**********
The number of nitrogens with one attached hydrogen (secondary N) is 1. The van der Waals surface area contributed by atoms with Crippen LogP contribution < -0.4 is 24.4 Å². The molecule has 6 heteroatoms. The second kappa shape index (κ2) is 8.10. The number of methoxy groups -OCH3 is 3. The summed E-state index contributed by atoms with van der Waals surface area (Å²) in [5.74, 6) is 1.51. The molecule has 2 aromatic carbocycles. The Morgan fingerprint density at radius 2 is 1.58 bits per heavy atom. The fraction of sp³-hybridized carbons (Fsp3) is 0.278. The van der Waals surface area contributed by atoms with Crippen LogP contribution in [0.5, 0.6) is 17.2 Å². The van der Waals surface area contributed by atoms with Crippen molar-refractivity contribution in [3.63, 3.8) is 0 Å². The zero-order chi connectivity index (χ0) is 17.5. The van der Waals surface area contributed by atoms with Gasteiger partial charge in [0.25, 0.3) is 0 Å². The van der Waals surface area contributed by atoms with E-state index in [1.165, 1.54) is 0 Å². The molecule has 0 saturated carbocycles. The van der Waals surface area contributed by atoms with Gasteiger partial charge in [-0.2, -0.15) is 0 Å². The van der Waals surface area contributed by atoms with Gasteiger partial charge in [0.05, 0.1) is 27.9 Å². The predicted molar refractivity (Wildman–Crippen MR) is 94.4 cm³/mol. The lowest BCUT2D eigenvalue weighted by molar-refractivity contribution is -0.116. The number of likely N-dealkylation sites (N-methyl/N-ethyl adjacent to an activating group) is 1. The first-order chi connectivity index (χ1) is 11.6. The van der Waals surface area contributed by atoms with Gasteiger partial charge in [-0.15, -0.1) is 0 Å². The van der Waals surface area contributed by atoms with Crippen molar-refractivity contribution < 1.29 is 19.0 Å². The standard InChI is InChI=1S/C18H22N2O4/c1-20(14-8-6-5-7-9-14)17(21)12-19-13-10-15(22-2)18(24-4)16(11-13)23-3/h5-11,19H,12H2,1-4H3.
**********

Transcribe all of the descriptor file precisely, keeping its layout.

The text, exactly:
The number of nitrogens with one attached hydrogen (secondary N) is 1. The van der Waals surface area contributed by atoms with Crippen LogP contribution < -0.4 is 24.4 Å². The molecule has 6 heteroatoms. The second kappa shape index (κ2) is 8.10. The number of methoxy groups -OCH3 is 3. The summed E-state index contributed by atoms with van der Waals surface area (Å²) in [5.74, 6) is 1.51. The molecule has 2 aromatic carbocycles. The Morgan fingerprint density at radius 2 is 1.58 bits per heavy atom. The fraction of sp³-hybridized carbons (Fsp3) is 0.278. The van der Waals surface area contributed by atoms with Crippen LogP contribution in [0.5, 0.6) is 17.2 Å². The van der Waals surface area contributed by atoms with Crippen molar-refractivity contribution in [3.63, 3.8) is 0 Å². The zero-order chi connectivity index (χ0) is 17.5. The van der Waals surface area contributed by atoms with Gasteiger partial charge in [0.25, 0.3) is 0 Å². The van der Waals surface area contributed by atoms with E-state index in [1.165, 1.54) is 0 Å². The molecule has 0 saturated carbocycles. The van der Waals surface area contributed by atoms with Gasteiger partial charge in [-0.2, -0.15) is 0 Å². The van der Waals surface area contributed by atoms with Gasteiger partial charge in [0.05, 0.1) is 27.9 Å². The predicted molar refractivity (Wildman–Crippen MR) is 94.4 cm³/mol. The lowest BCUT2D eigenvalue weighted by molar-refractivity contribution is -0.116. The number of likely N-dealkylation sites (N-methyl/N-ethyl adjacent to an activating group) is 1. The first-order chi connectivity index (χ1) is 11.6. The van der Waals surface area contributed by atoms with Gasteiger partial charge in [-0.15, -0.1) is 0 Å². The van der Waals surface area contributed by atoms with Crippen molar-refractivity contribution < 1.29 is 19.0 Å². The standard InChI is InChI=1S/C18H22N2O4/c1-20(14-8-6-5-7-9-14)17(21)12-19-13-10-15(22-2)18(24-4)16(11-13)23-3/h5-11,19H,12H2,1-4H3.